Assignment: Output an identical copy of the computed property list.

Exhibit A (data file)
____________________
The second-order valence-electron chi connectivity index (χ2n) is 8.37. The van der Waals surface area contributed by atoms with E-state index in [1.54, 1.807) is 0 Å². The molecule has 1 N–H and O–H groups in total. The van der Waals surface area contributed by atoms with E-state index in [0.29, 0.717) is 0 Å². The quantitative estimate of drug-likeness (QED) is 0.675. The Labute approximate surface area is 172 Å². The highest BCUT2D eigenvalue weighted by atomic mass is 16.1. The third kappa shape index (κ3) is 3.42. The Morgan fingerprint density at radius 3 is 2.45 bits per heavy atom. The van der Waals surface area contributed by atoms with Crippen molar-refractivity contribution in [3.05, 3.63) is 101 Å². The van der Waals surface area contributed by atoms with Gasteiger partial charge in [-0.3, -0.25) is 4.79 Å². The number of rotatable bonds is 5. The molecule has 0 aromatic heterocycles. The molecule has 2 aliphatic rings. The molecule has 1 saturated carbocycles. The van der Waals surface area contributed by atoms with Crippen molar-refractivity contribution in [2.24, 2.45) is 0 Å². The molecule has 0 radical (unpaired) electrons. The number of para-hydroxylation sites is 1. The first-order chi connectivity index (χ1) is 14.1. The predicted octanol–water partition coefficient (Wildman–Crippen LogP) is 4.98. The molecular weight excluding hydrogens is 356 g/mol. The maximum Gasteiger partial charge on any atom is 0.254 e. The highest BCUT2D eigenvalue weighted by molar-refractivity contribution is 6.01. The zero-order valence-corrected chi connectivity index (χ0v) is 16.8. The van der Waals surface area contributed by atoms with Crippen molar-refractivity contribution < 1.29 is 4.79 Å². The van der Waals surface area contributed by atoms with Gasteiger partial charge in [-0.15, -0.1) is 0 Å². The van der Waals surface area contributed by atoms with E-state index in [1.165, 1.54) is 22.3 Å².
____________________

The second-order valence-electron chi connectivity index (χ2n) is 8.37. The van der Waals surface area contributed by atoms with E-state index in [1.54, 1.807) is 0 Å². The molecule has 1 N–H and O–H groups in total. The van der Waals surface area contributed by atoms with E-state index in [0.29, 0.717) is 0 Å². The quantitative estimate of drug-likeness (QED) is 0.675. The Labute approximate surface area is 172 Å². The highest BCUT2D eigenvalue weighted by atomic mass is 16.1. The third kappa shape index (κ3) is 3.42. The Morgan fingerprint density at radius 3 is 2.45 bits per heavy atom. The van der Waals surface area contributed by atoms with Crippen molar-refractivity contribution in [3.05, 3.63) is 101 Å². The van der Waals surface area contributed by atoms with Gasteiger partial charge in [-0.3, -0.25) is 4.79 Å². The number of rotatable bonds is 5. The molecule has 0 aromatic heterocycles. The molecule has 2 aliphatic rings. The molecule has 1 saturated carbocycles. The van der Waals surface area contributed by atoms with Crippen molar-refractivity contribution in [2.24, 2.45) is 0 Å². The molecule has 0 radical (unpaired) electrons. The number of para-hydroxylation sites is 1. The first-order chi connectivity index (χ1) is 14.1. The predicted octanol–water partition coefficient (Wildman–Crippen LogP) is 4.98. The molecular weight excluding hydrogens is 356 g/mol. The maximum Gasteiger partial charge on any atom is 0.254 e. The highest BCUT2D eigenvalue weighted by molar-refractivity contribution is 6.01. The zero-order valence-corrected chi connectivity index (χ0v) is 16.8. The van der Waals surface area contributed by atoms with Crippen molar-refractivity contribution < 1.29 is 4.79 Å². The van der Waals surface area contributed by atoms with Gasteiger partial charge in [-0.15, -0.1) is 0 Å². The van der Waals surface area contributed by atoms with E-state index in [1.165, 1.54) is 22.3 Å².